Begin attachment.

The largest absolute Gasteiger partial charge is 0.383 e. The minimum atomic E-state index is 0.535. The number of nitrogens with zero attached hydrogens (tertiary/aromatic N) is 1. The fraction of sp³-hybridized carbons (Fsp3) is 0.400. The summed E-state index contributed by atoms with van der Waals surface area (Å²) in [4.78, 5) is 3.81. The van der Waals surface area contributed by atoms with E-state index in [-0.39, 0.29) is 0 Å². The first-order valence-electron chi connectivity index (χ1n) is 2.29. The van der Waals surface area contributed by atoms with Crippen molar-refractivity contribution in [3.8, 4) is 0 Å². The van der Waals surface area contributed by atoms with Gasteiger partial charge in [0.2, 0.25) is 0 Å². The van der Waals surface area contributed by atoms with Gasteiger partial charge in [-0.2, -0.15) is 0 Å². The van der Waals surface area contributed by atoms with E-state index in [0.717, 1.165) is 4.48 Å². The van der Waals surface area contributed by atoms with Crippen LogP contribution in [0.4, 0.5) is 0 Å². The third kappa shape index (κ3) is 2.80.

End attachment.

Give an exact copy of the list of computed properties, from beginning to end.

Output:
The largest absolute Gasteiger partial charge is 0.383 e. The minimum atomic E-state index is 0.535. The number of nitrogens with zero attached hydrogens (tertiary/aromatic N) is 1. The fraction of sp³-hybridized carbons (Fsp3) is 0.400. The summed E-state index contributed by atoms with van der Waals surface area (Å²) in [4.78, 5) is 3.81. The van der Waals surface area contributed by atoms with E-state index in [-0.39, 0.29) is 0 Å². The first-order valence-electron chi connectivity index (χ1n) is 2.29. The van der Waals surface area contributed by atoms with Crippen molar-refractivity contribution in [3.8, 4) is 0 Å². The van der Waals surface area contributed by atoms with Gasteiger partial charge in [0.2, 0.25) is 0 Å². The van der Waals surface area contributed by atoms with Gasteiger partial charge in [-0.2, -0.15) is 0 Å². The van der Waals surface area contributed by atoms with E-state index in [0.717, 1.165) is 4.48 Å². The van der Waals surface area contributed by atoms with Crippen LogP contribution in [0.4, 0.5) is 0 Å². The third kappa shape index (κ3) is 2.80.